Last week saw the second reading of the Police, Crime, Sentencing and Courts Bill. This attracted a lot of controversy, not least given the events that had taken place in London a couple of days previously. Second reading is very much about examining the broad principles and intentions of a Bill rather than the specific provisions within it. Overall, there are a number of positives in the Bill and these should very much be recognised. However, there were also some less good parts of the Bill and, as such, I therefore decided to abstain on the vote.
To start with the positives, the Bill enshrines a Police Covenant in law. The Government has been clear that police officers and the families that stand behind them deserve special recognition. By enshrining this covenant into law, it creates a statutory duty to do more to support the police and places a requirement on the Home Secretary to report annually to Parliament on the progress with the covenant.
Likewise, the Bill amends the Assaults on Emergency Workers (Offences) Act 2018 to double the maximum penalty for common assault or battery committed against an emergency worker who is acting in the exercise of their functions. This will increase the maximum penalty from 12 months to two years’ imprisonment.
The Serious Violence Duty will require local authorities, the police, criminal justice agencies, health authorities and fire and rescue services to work together, share data and intelligence, to formulate an evidence-based analysis of the problems associated with serious violence in a local area, and then produce and implement a strategy detailing how they will respond to those particular issues.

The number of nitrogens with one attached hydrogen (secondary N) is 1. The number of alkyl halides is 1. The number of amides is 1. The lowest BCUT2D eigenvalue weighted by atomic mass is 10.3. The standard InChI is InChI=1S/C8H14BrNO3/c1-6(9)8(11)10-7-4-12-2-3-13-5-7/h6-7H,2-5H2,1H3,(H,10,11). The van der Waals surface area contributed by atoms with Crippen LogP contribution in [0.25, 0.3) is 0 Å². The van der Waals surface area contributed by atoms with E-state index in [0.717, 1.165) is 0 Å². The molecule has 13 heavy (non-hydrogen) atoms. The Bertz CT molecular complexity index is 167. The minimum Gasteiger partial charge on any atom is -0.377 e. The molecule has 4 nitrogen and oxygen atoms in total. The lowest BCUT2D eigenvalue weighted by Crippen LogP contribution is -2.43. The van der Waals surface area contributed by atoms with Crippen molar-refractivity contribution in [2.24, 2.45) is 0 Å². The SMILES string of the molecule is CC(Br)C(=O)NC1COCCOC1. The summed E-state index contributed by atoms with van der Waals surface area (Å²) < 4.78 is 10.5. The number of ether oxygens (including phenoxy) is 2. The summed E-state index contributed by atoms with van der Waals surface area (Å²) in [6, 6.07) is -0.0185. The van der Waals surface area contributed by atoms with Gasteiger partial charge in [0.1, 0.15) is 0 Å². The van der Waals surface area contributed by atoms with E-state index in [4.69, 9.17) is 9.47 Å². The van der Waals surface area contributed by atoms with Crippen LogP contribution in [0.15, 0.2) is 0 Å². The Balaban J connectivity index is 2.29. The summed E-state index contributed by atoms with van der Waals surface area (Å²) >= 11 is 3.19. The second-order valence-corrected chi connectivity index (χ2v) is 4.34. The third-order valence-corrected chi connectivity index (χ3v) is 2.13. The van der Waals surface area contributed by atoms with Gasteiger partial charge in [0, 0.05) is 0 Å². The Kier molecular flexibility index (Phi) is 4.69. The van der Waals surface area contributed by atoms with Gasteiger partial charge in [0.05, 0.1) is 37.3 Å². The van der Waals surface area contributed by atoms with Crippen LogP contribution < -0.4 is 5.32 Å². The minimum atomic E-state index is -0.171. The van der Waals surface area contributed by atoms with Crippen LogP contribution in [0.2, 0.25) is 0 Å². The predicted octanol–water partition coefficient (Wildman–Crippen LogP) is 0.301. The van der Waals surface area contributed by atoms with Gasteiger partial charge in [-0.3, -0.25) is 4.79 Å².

Ministers have now outlined plans to legislate, through this Bill, ending the halfway release of offenders sentenced to between four and seven years for serious crimes including rape, manslaughter and grievous bodily harm with intent. This change will mean that they will instead have to spend two-thirds of their time behind bars.
Other measures in the Bill include, plans to make whole life orders the starting point for child killers and allowing judges to hand out this maximum punishment to 18-20-year olds in exceptional cases to reflect the gravity of a crime. The Bill will change the way discretionary life sentences are calculated resulting in life sentence prisoners serving longer in prison before they can be considered for released.
In order to protect young people Ministers have concluded that there is a clear need to extend the scope of positions of trust legislation, so as to also include those who carry out certain activities within religious and sports settings, for example, those whose roles involve them in being a faith leader or sports coach.
Moving onto the not so good aspects of the Bill: laws around the right to protest. In a democracy where we believe in freedom of speech and freedom to protest, it is not right to circumscribe how an individual may protest and that it is at the discretion/interpretation of the police at the time to decide what is lawful. There has been no effort to clearly carve out what is lawful in this Bill.
Likewise, ‘serious disruption’ could be interpreted in a very wide range of ways, as could noise causing serious unease alarm or distress. Many such concepts are to be defined at a later date by the Secretary of State and case law. That simply isn’t good enough. The new powers can make a person guilty without them being knowingly so. While there may be examples where this might be right there are many others where it would not.
Given the range of positive steps contained in the Bill, I very much want to be able to vote for it when it gets a final reading in the House. In order for this to happen, the Government need to take on board the criticisms and make the necessary amendments at Committee Stage.
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